Here are some of Jillian Cantor’s other novels along with brief descriptions.
“The September Sisters” (2009)
This is Cantor’s debut novel, a contemporary young adult novel that explores the complicated relationship between two sisters, Abigail and Becky, over the course of a summer.
“The Life of Glass” (2010)
Another young adult novel, “The Life of Glass” delves into themes of friendship, love, and the challenges faced by adolescents. The story revolves around the friendship between two girls, Melissa and Nicole.
“The Transformation of Things” (2010)
In this novel, Cantor explores the lives of two women—Alice, a photographer in the 1920s, and Dana, a divorced mother in contemporary times. The narrative weaves together their stories, exploring themes of love, loss, and self-discovery.
“The Hours Count” (2015)
Set in the 1950s during the Red Scare, “The Hours Count” revolves around the lives of Julius and Ethel Rosenberg, who were accused of espionage and executed. The story is told from the perspective of a neighbor, Millie Stein, and explores the impact of McCarthyism on the lives of those around the Rosenbergs.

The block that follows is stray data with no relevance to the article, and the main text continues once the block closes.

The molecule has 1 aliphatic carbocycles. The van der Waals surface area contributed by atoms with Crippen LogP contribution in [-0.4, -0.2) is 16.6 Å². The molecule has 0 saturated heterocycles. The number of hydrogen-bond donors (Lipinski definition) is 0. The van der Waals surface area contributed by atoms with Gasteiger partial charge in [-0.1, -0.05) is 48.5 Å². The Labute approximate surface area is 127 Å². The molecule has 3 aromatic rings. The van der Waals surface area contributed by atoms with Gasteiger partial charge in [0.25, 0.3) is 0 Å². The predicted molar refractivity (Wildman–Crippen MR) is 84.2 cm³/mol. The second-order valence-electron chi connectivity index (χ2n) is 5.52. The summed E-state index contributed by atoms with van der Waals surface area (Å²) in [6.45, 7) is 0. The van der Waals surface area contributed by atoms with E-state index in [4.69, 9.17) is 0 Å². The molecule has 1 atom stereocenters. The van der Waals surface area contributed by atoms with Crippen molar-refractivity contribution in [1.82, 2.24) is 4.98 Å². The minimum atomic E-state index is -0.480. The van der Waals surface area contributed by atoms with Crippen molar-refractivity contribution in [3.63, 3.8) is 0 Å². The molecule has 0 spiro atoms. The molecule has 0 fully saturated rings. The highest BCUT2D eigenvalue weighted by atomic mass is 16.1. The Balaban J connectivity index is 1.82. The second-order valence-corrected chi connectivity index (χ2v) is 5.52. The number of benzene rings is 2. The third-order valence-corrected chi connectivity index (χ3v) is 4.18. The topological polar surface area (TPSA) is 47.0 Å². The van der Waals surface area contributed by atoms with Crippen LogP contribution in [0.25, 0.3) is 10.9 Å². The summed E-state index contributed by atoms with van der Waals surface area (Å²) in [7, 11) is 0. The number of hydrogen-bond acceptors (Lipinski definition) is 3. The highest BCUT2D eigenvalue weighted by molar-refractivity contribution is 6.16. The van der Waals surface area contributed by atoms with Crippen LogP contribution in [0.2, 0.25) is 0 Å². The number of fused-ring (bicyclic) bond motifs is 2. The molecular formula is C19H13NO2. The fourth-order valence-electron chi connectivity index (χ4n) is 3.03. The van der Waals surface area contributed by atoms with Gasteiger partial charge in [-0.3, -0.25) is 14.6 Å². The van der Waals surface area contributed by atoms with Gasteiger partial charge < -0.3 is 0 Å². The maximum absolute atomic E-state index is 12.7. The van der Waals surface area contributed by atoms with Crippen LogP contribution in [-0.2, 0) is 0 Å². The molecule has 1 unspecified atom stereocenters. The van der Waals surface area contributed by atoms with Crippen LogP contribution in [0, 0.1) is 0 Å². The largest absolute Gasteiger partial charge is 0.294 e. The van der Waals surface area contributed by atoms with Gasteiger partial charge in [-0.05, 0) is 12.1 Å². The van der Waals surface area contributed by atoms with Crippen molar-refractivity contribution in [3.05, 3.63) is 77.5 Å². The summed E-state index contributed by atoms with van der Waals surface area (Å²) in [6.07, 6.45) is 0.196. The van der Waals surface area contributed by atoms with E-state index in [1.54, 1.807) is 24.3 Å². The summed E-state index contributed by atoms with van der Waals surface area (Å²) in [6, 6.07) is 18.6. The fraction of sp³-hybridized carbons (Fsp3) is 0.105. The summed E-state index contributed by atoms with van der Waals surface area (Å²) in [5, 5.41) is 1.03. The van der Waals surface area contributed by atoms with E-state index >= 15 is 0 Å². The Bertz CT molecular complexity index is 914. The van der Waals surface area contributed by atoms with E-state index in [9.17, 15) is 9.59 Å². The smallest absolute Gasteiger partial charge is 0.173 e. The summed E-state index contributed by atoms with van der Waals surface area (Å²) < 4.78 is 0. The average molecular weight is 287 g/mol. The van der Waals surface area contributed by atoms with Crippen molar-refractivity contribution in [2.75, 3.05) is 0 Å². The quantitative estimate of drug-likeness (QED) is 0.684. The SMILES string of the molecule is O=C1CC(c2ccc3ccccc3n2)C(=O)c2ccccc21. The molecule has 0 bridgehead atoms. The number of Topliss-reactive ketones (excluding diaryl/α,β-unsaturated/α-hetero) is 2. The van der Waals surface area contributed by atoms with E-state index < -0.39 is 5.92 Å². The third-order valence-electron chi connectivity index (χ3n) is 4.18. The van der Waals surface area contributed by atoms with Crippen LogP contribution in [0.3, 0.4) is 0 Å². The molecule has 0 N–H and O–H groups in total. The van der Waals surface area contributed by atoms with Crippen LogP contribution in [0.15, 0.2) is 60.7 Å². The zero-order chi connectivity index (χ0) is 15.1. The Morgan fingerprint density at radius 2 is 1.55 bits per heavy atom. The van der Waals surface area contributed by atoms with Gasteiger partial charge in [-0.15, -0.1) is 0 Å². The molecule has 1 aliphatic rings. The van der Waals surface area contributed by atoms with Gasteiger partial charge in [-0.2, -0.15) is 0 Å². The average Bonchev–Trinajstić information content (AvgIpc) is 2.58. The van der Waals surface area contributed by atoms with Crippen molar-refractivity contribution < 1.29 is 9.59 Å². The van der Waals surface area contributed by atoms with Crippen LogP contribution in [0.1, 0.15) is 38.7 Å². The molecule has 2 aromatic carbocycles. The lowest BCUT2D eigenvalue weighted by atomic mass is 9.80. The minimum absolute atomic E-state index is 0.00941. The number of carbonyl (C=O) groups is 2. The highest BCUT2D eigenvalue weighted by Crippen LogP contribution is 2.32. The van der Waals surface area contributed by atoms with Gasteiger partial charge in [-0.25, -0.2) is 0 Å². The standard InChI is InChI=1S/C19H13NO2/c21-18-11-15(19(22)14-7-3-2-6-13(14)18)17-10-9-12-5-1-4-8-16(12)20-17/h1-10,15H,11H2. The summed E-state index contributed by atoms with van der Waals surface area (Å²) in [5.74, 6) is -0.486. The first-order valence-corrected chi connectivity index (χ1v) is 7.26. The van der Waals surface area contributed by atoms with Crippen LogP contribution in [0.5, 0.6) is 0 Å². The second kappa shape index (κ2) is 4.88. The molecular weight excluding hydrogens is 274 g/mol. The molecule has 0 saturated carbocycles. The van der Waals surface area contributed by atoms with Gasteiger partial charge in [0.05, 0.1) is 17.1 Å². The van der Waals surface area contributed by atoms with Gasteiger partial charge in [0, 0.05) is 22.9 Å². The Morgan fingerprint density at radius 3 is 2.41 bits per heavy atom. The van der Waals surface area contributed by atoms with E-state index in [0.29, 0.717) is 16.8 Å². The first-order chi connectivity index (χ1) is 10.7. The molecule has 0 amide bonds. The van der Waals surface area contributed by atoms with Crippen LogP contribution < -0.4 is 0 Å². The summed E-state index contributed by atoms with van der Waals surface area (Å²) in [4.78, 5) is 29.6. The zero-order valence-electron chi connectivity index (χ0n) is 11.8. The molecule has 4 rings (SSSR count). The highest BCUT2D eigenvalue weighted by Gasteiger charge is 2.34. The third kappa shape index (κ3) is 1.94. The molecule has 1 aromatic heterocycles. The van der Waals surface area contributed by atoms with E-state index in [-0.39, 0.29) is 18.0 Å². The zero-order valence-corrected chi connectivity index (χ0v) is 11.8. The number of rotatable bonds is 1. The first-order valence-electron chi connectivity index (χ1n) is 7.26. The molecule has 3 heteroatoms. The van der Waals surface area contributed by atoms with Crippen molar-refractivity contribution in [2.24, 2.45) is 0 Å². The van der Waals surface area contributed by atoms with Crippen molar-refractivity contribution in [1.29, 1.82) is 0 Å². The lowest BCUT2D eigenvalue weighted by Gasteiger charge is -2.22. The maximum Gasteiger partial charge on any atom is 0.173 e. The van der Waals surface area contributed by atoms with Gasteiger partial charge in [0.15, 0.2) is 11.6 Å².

“Margot” is a reimagining of the life of Anne Frank’s sister, Margot Frank. The novel explores what might have happened if Margot survived the Holocaust and went on to live a life in the United States under a different identity.
“The Lost Letter” (2017)
This historical novel is set in Austria during World War II. The story follows the lives of a stamp engraver and his apprentice, exploring themes of love, loss, and the impact of war.
“In Another Time” (2019)
This sweeping historical novel that spans Germany, England, and the United States and follows a young couple torn apart by circumstance leading up to World War II—and the family secret that may prove to be the means for survival.
“Beautiful Little Fools” (2022)
A captivating novel that reimagines and expands upon F. Scott Fitzgerald’s literary classic, The Great Gatsby. Set against the backdrop of the glittering Jazz Age in 1922, the story unfolds through the alternating voices of three women:
About Andrea Peskind Katz from Great Thoughts, Great Readers:
Andrea Peskind Katz runs Great Thoughts, Great Readers, a Book Salon presented via her private FB group where approximately 5,000 prolific readers and authors interact. To quote Robert Frost, she created her “second act” career to “unite my avocation and my vocation”. After 20 years in high-pressure sales, Andrea retired to spend time doing what she loves best: hanging with her family and reading good books.